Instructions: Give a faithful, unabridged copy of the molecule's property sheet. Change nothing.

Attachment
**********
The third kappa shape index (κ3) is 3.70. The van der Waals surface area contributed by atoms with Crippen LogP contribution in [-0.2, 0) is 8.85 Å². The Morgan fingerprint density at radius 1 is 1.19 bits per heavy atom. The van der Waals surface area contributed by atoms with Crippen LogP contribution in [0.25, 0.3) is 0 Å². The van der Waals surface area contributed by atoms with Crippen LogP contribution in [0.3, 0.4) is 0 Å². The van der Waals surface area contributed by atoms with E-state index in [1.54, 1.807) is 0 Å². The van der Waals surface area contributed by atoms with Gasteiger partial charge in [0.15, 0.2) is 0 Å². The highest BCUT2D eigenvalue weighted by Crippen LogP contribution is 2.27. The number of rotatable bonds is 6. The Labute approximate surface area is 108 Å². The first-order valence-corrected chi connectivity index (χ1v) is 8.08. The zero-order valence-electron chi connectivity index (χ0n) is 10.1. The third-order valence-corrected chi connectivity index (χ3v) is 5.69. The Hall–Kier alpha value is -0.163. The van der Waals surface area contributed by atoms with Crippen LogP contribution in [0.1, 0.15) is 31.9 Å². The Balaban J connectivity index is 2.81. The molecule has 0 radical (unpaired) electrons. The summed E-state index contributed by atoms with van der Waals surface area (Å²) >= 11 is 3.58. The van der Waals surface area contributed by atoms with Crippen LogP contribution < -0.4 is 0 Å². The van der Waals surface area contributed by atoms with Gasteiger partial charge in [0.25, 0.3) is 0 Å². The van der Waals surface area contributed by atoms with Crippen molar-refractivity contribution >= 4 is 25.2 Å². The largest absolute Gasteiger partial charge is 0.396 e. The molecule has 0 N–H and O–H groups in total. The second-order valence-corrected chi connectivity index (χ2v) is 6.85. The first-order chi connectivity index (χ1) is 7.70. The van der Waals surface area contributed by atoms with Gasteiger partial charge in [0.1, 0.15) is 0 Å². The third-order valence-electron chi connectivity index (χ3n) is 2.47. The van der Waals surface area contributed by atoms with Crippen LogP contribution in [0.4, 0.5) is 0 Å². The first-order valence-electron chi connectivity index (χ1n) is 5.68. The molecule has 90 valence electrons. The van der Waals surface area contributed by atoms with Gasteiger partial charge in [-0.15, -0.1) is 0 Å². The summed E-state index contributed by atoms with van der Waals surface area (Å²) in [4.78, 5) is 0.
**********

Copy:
The third kappa shape index (κ3) is 3.70. The van der Waals surface area contributed by atoms with Crippen LogP contribution in [-0.2, 0) is 8.85 Å². The Morgan fingerprint density at radius 1 is 1.19 bits per heavy atom. The van der Waals surface area contributed by atoms with Crippen LogP contribution in [0.25, 0.3) is 0 Å². The van der Waals surface area contributed by atoms with Crippen LogP contribution in [0.3, 0.4) is 0 Å². The van der Waals surface area contributed by atoms with E-state index in [1.54, 1.807) is 0 Å². The van der Waals surface area contributed by atoms with Gasteiger partial charge in [0.15, 0.2) is 0 Å². The highest BCUT2D eigenvalue weighted by Crippen LogP contribution is 2.27. The number of rotatable bonds is 6. The Labute approximate surface area is 108 Å². The first-order valence-corrected chi connectivity index (χ1v) is 8.08. The zero-order valence-electron chi connectivity index (χ0n) is 10.1. The third-order valence-corrected chi connectivity index (χ3v) is 5.69. The Hall–Kier alpha value is -0.163. The van der Waals surface area contributed by atoms with Crippen LogP contribution in [0.1, 0.15) is 31.9 Å². The Balaban J connectivity index is 2.81. The molecule has 0 radical (unpaired) electrons. The summed E-state index contributed by atoms with van der Waals surface area (Å²) >= 11 is 3.58. The van der Waals surface area contributed by atoms with Crippen LogP contribution < -0.4 is 0 Å². The van der Waals surface area contributed by atoms with Gasteiger partial charge in [0.25, 0.3) is 0 Å². The van der Waals surface area contributed by atoms with Crippen molar-refractivity contribution >= 4 is 25.2 Å². The largest absolute Gasteiger partial charge is 0.396 e. The molecule has 0 N–H and O–H groups in total. The second-order valence-corrected chi connectivity index (χ2v) is 6.85. The first-order chi connectivity index (χ1) is 7.70. The van der Waals surface area contributed by atoms with Gasteiger partial charge in [0.1, 0.15) is 0 Å². The third-order valence-electron chi connectivity index (χ3n) is 2.47. The van der Waals surface area contributed by atoms with Crippen LogP contribution in [0.4, 0.5) is 0 Å². The first-order valence-electron chi connectivity index (χ1n) is 5.68. The molecule has 90 valence electrons. The van der Waals surface area contributed by atoms with Gasteiger partial charge in [-0.15, -0.1) is 0 Å². The summed E-state index contributed by atoms with van der Waals surface area (Å²) in [4.78, 5) is 0.